4/1/11 11:08 AM
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Joe Maffei
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John I'm not saying it can't be done, what I'm saying is the chances of your conscious thoughts over riding the response of your nervous system is close to impossible.

Your ( NIR ) neurological impulse response is so lightening fast. It will react on it's own way before your conscious mind can think of what option to choose. And the way it will react is by protecting the head (brain) while going into a curved fetal shape, protecting the ribs, lungs, heart and other vital organs. Once this is done the brain allows the conscious mind to choose options, the after thought.

If your after thought is to pull guard....ok i just think it might be a little unrealistic considering all the unknowns...:-(
4/2/11 12:42 AM
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WidespreadPanic
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 Theoretically, if you have a holstered handgun (HG) and you are quickly and suddenly confronted by someone who is either very formidable (bigger/stronger?) and/or who has a weapon like a knife or sharp instrument, and is too close for you to draw your HG, one way to create space and fire your HG is to fall back, quickly draw your weapon, and shoot up.

If the opponent just stands there, and most will do so momentarily, you have created vertical and horizontal space such that you can fire your HG, and the opponent can not really reach you with their knife (or limbs).

The danger point is that you only have a small amt of time, you might sweep/shoot your own leg/foot, the opponent might be able to cut your lower leg if he's very fast and intuits what you're doing. But being in high danger, using a high risk move might be called for.

For other occasions, if you have the HG and the bad guy (BG) comes at you, and you have forward balance, you can use a head and elbow spear into the upper chest/neck area and drive them back. Then a push and you have created enough space.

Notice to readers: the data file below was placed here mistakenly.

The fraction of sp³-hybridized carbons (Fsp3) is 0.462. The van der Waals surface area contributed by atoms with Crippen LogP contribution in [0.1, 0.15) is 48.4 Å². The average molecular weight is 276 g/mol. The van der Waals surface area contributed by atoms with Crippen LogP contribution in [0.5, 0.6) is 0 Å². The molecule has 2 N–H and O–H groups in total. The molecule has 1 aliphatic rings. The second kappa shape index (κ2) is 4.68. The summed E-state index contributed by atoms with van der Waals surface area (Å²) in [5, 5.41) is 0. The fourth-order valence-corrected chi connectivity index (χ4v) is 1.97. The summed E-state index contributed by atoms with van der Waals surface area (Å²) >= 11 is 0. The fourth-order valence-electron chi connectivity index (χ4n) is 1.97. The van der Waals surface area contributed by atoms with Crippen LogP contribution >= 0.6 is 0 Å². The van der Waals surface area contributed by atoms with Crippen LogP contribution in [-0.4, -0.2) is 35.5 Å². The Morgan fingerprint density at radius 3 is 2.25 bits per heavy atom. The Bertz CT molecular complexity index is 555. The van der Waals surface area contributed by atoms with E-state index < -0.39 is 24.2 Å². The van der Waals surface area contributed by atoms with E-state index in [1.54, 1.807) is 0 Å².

So forward balance, spear and drive then push off and sidestep and draw.
 Backward balance (or unbalanced), controlled fall to your back as you draw your gun and fire up between your legs (or, if time, quickly turn both knees sideways and fire up)

$0.02


4/2/11 11:14 AM
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Joe Maffei
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Guys we can banter on what options are possible or best " what we could do " all day.
I'm saying what "will" happen. I'm not talking theoretically either, it's factual. And this is not just my opinion. What I am saying is based on thousands of documented cases by military research and Law Enforcement.

We can't pre-determine what the best option is because we will not know that until the options present themselves at the exact moment of decision. So trying to think of what you would do or what would be best in an un-determinable situation is a waist of time.

All we can do is base our plan on what we know for sure and that is. During confusion and stress the body unconsciously and momentarily moves into the fetal position or similar to. This is what my Quick Draw system was based on, this research. That later if interested..:-)

It's all human reaction. Kinda getting off topic for one moment..:-) MMA is so important to train because it represents gross motor skills that abide by physics according to the laws of leverage, time, space, gravity, distance etc and the anatomy of the human body, all fights generally look the same, ( you punch, kick, hold on , fall down, roll around, get up and start over) with exceptions to fine motor skill maneuvers.

My point is by participating, observing and documenting the actual event (life threatening situations) as it unfolds gives you basis for future planning. This has been done for us with the likes of Colonel Rex Applegate U.S. Army Retired, Jimmy Cirillo NYPD retired , and my associate LT Mike Conti Mass Stare Police Firearms trainer.

If you are really interested in RBSD you would need to research these experts as I did.
4/3/11 4:36 AM
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John Frankl
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"My point is by participating, observing and documenting the actual event (life threatening situations) as it unfolds gives you basis for future planning. This has been done for us with the likes of Colonel Rex Applegate U.S. Army Retired, Jimmy Cirillo NYPD retired , and my associate LT Mike Conti Mass Stare Police Firearms trainer.

If you are really interested in RBSD you would need to research these experts as I did."

Totally agree, Joe. But researching what people did WITHOUT a certain kind of training does not mean that kind of training won't work/produce different/better results.

Just for one concrete example, you might also have researched a bunch of "no-rules" type fights prior to the UFC only to conclude that it would be impractical to try to finish a fight with a choke or armbar. That is exactly what your research would show. But then Royce comes along and....